The following review is based on the July 20th performance of “Beauty and the Beast,” when Sarah Marie played the role of Mrs. Potts in place of Tracy Ray Reynolds.
More than just being a tale as old as time, “Beauty and the Beast” has become an auspicious production for Susan Egan, who originated Belle on Broadway in 1994, earning a well-deserved Tony nomination. As a 24-year-old, Egan sparkled as an effervescent romantic lead with a flair for comedy. Now, at 48, Egan has picked up right where she left off, not having missed a step in 5-Star Theatricals’ version of the musical, which runs only through July 29th at the Fred Kavli Theatre in Thousand Oaks, CA.
The story of a beast (formerly a prince), who redeems himself with the love of the strong-willed village ingénue, Belle, and thus extinguishes the curse put upon him and his castle by an Enchantress, is a story that first entered the public consciousness in 1740. French writer Gabrielle-Suzanne Barbot de Villenueve wrote the fairy-tale fantasy “La belle et la bête,” though it wasn’t until Disney’s animated adaptation in 1991, and most recently the live-action film last year, that it has garnered the popularity it has.
Evocative enough for the imaginations of children, and poignant enough for adults, Linda Woolverton’s book, as well as Alan Menken’s iconic score, and Howard Ashman & Tim Rice’s meaningful lyrics, are on magnificent display in this rendition. Director Yvette Lawrence has brought the best out of her performers, who can be taken seriously because they shy away from the tendency to overact in this make-believe masterpiece when it would be facile to do so. Additionally, Cheryl Baxter offers a choreography that is always breathlessly vivacious, Beth Glasner’s costumes are intricately stunning, Alex Choate’s props are magical, and musical director/conductor Dan Redfeld and his 19-person orchestra keep the audience entranced by ensuring that the tunes, like “Belle,” “Be Our Guest,” and the title number, are never devoid of their purpose and poise.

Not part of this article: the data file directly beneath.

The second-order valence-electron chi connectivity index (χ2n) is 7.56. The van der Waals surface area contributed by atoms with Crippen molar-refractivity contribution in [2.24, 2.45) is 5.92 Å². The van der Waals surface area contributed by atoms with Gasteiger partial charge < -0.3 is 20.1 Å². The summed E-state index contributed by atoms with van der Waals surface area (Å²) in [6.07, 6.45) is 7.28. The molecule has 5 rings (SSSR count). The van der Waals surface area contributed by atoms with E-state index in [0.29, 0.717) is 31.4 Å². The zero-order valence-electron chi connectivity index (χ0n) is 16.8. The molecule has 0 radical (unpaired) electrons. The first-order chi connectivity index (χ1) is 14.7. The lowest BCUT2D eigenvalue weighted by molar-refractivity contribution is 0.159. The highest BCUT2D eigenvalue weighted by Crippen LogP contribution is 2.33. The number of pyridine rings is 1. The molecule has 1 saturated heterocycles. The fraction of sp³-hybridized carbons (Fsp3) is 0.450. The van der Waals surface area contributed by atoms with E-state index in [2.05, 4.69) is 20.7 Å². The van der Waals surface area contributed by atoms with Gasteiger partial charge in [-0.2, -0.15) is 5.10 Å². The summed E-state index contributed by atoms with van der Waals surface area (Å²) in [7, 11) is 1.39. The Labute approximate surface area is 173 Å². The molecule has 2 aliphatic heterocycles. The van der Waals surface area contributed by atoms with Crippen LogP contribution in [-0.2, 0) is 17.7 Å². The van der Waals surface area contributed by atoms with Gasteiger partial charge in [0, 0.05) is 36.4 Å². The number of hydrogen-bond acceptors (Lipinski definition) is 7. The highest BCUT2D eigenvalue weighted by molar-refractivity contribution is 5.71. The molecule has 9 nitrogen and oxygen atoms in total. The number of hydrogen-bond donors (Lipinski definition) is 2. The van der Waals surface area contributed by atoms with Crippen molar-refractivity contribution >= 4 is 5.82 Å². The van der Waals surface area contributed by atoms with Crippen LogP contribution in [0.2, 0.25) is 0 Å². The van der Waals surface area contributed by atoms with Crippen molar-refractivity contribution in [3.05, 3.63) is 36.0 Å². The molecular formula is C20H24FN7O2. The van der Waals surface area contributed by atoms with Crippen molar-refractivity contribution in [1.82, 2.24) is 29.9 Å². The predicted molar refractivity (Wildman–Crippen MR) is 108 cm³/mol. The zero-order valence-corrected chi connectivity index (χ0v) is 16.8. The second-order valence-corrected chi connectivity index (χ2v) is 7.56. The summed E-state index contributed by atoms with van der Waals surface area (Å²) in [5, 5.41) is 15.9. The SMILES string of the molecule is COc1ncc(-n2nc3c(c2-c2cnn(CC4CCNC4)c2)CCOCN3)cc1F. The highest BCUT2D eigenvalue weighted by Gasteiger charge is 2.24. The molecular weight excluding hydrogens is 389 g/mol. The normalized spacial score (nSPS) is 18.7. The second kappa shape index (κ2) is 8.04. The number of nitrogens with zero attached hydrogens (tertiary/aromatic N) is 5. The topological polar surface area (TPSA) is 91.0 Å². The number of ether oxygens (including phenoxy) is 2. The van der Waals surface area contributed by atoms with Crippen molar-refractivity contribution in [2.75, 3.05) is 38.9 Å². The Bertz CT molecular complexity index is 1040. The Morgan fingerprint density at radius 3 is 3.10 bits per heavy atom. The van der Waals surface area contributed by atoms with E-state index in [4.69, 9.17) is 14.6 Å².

Susan Egan has not only defied expectations with her portrayal of Belle, but she also brings a refreshing maturity to the role that raises the dramatic stakes when she interacts with her onstage father Maurice (David Gilchrist), Gaston (Adam Hollick), and the Beast (Jason Chacon). Egan is light on her feet and sings with an astoundingly lovely tone that shimmers and lilts with sincerity and virtuousness, especially during more underrated numbers such as “Home” and “A Change in Me.”